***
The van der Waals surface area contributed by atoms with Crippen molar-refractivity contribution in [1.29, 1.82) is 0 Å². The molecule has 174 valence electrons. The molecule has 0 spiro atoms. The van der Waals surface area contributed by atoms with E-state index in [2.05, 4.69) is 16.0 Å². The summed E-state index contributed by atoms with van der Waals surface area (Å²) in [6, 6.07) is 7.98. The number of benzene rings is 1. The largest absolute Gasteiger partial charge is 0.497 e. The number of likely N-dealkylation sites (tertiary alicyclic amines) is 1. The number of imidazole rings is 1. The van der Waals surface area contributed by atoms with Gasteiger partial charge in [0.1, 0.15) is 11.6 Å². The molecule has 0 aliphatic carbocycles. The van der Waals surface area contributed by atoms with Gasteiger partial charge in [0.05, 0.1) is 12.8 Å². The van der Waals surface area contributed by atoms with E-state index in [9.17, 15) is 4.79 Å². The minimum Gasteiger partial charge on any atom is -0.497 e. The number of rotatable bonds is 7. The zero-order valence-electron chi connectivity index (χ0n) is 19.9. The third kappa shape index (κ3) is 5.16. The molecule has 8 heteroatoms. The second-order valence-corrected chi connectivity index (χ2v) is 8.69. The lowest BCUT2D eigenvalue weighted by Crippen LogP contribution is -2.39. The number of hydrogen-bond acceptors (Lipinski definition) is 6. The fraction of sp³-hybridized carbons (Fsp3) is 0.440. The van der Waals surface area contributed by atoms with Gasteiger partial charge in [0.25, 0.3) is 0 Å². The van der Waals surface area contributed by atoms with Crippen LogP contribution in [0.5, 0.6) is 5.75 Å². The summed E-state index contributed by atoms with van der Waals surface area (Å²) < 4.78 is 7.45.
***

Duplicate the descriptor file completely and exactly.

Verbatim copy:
The van der Waals surface area contributed by atoms with Crippen molar-refractivity contribution in [1.29, 1.82) is 0 Å². The molecule has 174 valence electrons. The molecule has 0 spiro atoms. The van der Waals surface area contributed by atoms with E-state index in [2.05, 4.69) is 16.0 Å². The summed E-state index contributed by atoms with van der Waals surface area (Å²) in [6, 6.07) is 7.98. The number of benzene rings is 1. The largest absolute Gasteiger partial charge is 0.497 e. The number of likely N-dealkylation sites (tertiary alicyclic amines) is 1. The number of imidazole rings is 1. The van der Waals surface area contributed by atoms with Gasteiger partial charge in [0.1, 0.15) is 11.6 Å². The molecule has 0 aliphatic carbocycles. The van der Waals surface area contributed by atoms with Gasteiger partial charge in [0.05, 0.1) is 12.8 Å². The van der Waals surface area contributed by atoms with E-state index in [9.17, 15) is 4.79 Å². The minimum Gasteiger partial charge on any atom is -0.497 e. The number of rotatable bonds is 7. The zero-order valence-electron chi connectivity index (χ0n) is 19.9. The third kappa shape index (κ3) is 5.16. The molecule has 8 heteroatoms. The second-order valence-corrected chi connectivity index (χ2v) is 8.69. The lowest BCUT2D eigenvalue weighted by Crippen LogP contribution is -2.39. The number of hydrogen-bond acceptors (Lipinski definition) is 6. The fraction of sp³-hybridized carbons (Fsp3) is 0.440. The van der Waals surface area contributed by atoms with Gasteiger partial charge in [0.25, 0.3) is 0 Å². The van der Waals surface area contributed by atoms with Crippen LogP contribution in [0.5, 0.6) is 5.75 Å². The summed E-state index contributed by atoms with van der Waals surface area (Å²) < 4.78 is 7.45.